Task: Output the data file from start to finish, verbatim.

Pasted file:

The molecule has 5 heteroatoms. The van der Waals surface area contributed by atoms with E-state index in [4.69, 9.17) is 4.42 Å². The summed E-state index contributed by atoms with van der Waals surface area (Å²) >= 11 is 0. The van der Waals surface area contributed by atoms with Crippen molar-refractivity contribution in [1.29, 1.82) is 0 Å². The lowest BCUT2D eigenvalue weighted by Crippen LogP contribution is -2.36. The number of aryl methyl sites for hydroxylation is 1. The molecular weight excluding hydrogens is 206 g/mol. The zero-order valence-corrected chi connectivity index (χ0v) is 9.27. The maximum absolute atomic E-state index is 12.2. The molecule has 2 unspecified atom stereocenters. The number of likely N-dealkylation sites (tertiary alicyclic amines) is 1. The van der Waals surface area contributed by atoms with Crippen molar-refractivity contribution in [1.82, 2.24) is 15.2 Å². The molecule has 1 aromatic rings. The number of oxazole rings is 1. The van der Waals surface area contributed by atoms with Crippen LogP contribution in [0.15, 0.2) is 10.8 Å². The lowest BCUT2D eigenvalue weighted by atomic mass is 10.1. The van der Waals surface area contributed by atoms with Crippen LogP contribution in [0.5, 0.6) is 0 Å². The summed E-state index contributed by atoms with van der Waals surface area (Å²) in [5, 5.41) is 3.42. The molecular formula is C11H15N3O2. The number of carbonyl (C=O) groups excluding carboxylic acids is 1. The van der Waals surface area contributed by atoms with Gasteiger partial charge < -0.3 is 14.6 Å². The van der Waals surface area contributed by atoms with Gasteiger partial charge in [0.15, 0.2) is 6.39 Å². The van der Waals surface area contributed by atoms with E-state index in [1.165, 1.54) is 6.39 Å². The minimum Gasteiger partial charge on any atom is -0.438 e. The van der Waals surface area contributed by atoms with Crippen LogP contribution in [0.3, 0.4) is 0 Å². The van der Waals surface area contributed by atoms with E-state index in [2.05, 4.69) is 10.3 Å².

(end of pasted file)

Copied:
The molecule has 5 heteroatoms. The van der Waals surface area contributed by atoms with E-state index in [4.69, 9.17) is 4.42 Å². The summed E-state index contributed by atoms with van der Waals surface area (Å²) >= 11 is 0. The van der Waals surface area contributed by atoms with Crippen molar-refractivity contribution in [1.29, 1.82) is 0 Å². The lowest BCUT2D eigenvalue weighted by Crippen LogP contribution is -2.36. The number of aryl methyl sites for hydroxylation is 1. The molecular weight excluding hydrogens is 206 g/mol. The zero-order valence-corrected chi connectivity index (χ0v) is 9.27. The maximum absolute atomic E-state index is 12.2. The molecule has 2 unspecified atom stereocenters. The number of likely N-dealkylation sites (tertiary alicyclic amines) is 1. The van der Waals surface area contributed by atoms with Crippen molar-refractivity contribution in [1.82, 2.24) is 15.2 Å². The molecule has 1 aromatic rings. The number of oxazole rings is 1. The van der Waals surface area contributed by atoms with Crippen LogP contribution in [0.15, 0.2) is 10.8 Å². The lowest BCUT2D eigenvalue weighted by atomic mass is 10.1. The van der Waals surface area contributed by atoms with Crippen LogP contribution in [0.5, 0.6) is 0 Å². The summed E-state index contributed by atoms with van der Waals surface area (Å²) in [5, 5.41) is 3.42. The molecular formula is C11H15N3O2. The number of carbonyl (C=O) groups excluding carboxylic acids is 1. The van der Waals surface area contributed by atoms with Gasteiger partial charge < -0.3 is 14.6 Å². The van der Waals surface area contributed by atoms with Gasteiger partial charge in [0.15, 0.2) is 6.39 Å². The van der Waals surface area contributed by atoms with E-state index in [1.165, 1.54) is 6.39 Å². The minimum Gasteiger partial charge on any atom is -0.438 e. The van der Waals surface area contributed by atoms with Crippen LogP contribution in [0.3, 0.4) is 0 Å². The van der Waals surface area contributed by atoms with E-state index in [2.05, 4.69) is 10.3 Å².